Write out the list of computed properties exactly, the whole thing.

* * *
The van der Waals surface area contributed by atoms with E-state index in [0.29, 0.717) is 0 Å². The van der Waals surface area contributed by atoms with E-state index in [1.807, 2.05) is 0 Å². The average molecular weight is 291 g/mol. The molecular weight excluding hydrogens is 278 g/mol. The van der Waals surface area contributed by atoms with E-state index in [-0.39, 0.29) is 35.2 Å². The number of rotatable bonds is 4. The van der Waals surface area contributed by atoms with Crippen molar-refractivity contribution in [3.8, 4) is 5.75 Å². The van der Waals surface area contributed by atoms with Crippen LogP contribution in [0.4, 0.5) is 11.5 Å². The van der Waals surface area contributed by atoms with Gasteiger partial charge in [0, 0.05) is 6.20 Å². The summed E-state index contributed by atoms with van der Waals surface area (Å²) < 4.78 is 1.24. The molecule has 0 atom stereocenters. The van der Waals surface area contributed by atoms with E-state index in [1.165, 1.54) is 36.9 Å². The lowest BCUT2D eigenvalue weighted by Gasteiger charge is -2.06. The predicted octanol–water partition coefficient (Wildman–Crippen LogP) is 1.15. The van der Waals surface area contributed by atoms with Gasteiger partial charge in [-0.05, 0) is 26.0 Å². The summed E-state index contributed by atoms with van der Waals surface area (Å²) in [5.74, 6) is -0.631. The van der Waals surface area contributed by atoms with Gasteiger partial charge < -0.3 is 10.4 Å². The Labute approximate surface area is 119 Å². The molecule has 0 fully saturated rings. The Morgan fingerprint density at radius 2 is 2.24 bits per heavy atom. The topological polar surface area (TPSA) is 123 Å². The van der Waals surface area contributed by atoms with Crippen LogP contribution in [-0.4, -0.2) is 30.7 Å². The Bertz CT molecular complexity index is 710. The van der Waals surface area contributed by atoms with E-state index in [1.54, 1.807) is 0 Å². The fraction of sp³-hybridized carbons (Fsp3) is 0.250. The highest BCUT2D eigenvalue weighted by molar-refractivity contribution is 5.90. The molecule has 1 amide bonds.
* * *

The van der Waals surface area contributed by atoms with E-state index in [0.29, 0.717) is 0 Å². The van der Waals surface area contributed by atoms with E-state index in [1.807, 2.05) is 0 Å². The average molecular weight is 291 g/mol. The molecular weight excluding hydrogens is 278 g/mol. The van der Waals surface area contributed by atoms with E-state index in [-0.39, 0.29) is 35.2 Å². The number of rotatable bonds is 4. The van der Waals surface area contributed by atoms with Crippen molar-refractivity contribution in [3.8, 4) is 5.75 Å². The van der Waals surface area contributed by atoms with Crippen LogP contribution in [0.4, 0.5) is 11.5 Å². The van der Waals surface area contributed by atoms with Gasteiger partial charge in [0, 0.05) is 6.20 Å². The summed E-state index contributed by atoms with van der Waals surface area (Å²) < 4.78 is 1.24. The molecule has 0 atom stereocenters. The van der Waals surface area contributed by atoms with E-state index in [1.165, 1.54) is 36.9 Å². The lowest BCUT2D eigenvalue weighted by Gasteiger charge is -2.06. The predicted octanol–water partition coefficient (Wildman–Crippen LogP) is 1.15. The van der Waals surface area contributed by atoms with Gasteiger partial charge in [-0.05, 0) is 26.0 Å². The summed E-state index contributed by atoms with van der Waals surface area (Å²) in [5.74, 6) is -0.631. The van der Waals surface area contributed by atoms with Gasteiger partial charge < -0.3 is 10.4 Å². The Labute approximate surface area is 119 Å². The molecule has 0 fully saturated rings. The Morgan fingerprint density at radius 2 is 2.24 bits per heavy atom. The topological polar surface area (TPSA) is 123 Å². The van der Waals surface area contributed by atoms with Crippen LogP contribution in [-0.4, -0.2) is 30.7 Å². The Bertz CT molecular complexity index is 710. The van der Waals surface area contributed by atoms with E-state index in [1.54, 1.807) is 0 Å². The fraction of sp³-hybridized carbons (Fsp3) is 0.250. The highest BCUT2D eigenvalue weighted by molar-refractivity contribution is 5.90. The molecule has 1 amide bonds.